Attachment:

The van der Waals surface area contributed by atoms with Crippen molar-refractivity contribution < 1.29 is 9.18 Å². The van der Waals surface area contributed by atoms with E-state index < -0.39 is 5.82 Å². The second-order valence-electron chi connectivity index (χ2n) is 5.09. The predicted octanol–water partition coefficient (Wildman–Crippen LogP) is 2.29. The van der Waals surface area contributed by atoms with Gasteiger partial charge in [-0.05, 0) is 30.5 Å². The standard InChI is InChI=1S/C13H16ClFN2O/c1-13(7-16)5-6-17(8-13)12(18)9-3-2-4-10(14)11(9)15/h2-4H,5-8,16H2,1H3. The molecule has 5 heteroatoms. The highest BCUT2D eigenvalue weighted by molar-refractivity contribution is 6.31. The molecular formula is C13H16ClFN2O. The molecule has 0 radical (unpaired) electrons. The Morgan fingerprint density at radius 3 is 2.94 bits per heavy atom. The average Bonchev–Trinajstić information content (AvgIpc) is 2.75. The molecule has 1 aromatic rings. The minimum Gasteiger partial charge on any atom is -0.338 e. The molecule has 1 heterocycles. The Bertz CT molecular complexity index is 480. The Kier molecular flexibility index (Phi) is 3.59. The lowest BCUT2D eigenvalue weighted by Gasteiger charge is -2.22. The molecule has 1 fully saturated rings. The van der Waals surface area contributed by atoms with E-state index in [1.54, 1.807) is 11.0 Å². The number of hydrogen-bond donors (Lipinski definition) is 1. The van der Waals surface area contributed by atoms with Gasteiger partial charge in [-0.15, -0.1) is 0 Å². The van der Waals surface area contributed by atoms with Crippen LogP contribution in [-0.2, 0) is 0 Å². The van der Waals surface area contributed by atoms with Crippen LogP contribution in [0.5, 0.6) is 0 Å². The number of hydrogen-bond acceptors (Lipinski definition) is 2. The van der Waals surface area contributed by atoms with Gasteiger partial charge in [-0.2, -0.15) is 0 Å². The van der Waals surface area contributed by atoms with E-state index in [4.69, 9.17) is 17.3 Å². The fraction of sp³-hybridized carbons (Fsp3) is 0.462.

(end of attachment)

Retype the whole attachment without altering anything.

The van der Waals surface area contributed by atoms with Crippen molar-refractivity contribution < 1.29 is 9.18 Å². The van der Waals surface area contributed by atoms with E-state index < -0.39 is 5.82 Å². The second-order valence-electron chi connectivity index (χ2n) is 5.09. The predicted octanol–water partition coefficient (Wildman–Crippen LogP) is 2.29. The van der Waals surface area contributed by atoms with Gasteiger partial charge in [-0.05, 0) is 30.5 Å². The standard InChI is InChI=1S/C13H16ClFN2O/c1-13(7-16)5-6-17(8-13)12(18)9-3-2-4-10(14)11(9)15/h2-4H,5-8,16H2,1H3. The molecule has 5 heteroatoms. The highest BCUT2D eigenvalue weighted by molar-refractivity contribution is 6.31. The molecular formula is C13H16ClFN2O. The molecule has 0 radical (unpaired) electrons. The Morgan fingerprint density at radius 3 is 2.94 bits per heavy atom. The average Bonchev–Trinajstić information content (AvgIpc) is 2.75. The molecule has 1 aromatic rings. The minimum Gasteiger partial charge on any atom is -0.338 e. The molecule has 1 heterocycles. The Bertz CT molecular complexity index is 480. The Kier molecular flexibility index (Phi) is 3.59. The lowest BCUT2D eigenvalue weighted by Gasteiger charge is -2.22. The molecule has 1 fully saturated rings. The van der Waals surface area contributed by atoms with E-state index in [1.54, 1.807) is 11.0 Å². The number of hydrogen-bond donors (Lipinski definition) is 1. The van der Waals surface area contributed by atoms with Gasteiger partial charge in [-0.15, -0.1) is 0 Å². The van der Waals surface area contributed by atoms with Crippen LogP contribution in [-0.2, 0) is 0 Å². The van der Waals surface area contributed by atoms with Crippen LogP contribution in [0.5, 0.6) is 0 Å². The number of hydrogen-bond acceptors (Lipinski definition) is 2. The van der Waals surface area contributed by atoms with Gasteiger partial charge in [-0.2, -0.15) is 0 Å². The van der Waals surface area contributed by atoms with E-state index in [4.69, 9.17) is 17.3 Å². The fraction of sp³-hybridized carbons (Fsp3) is 0.462.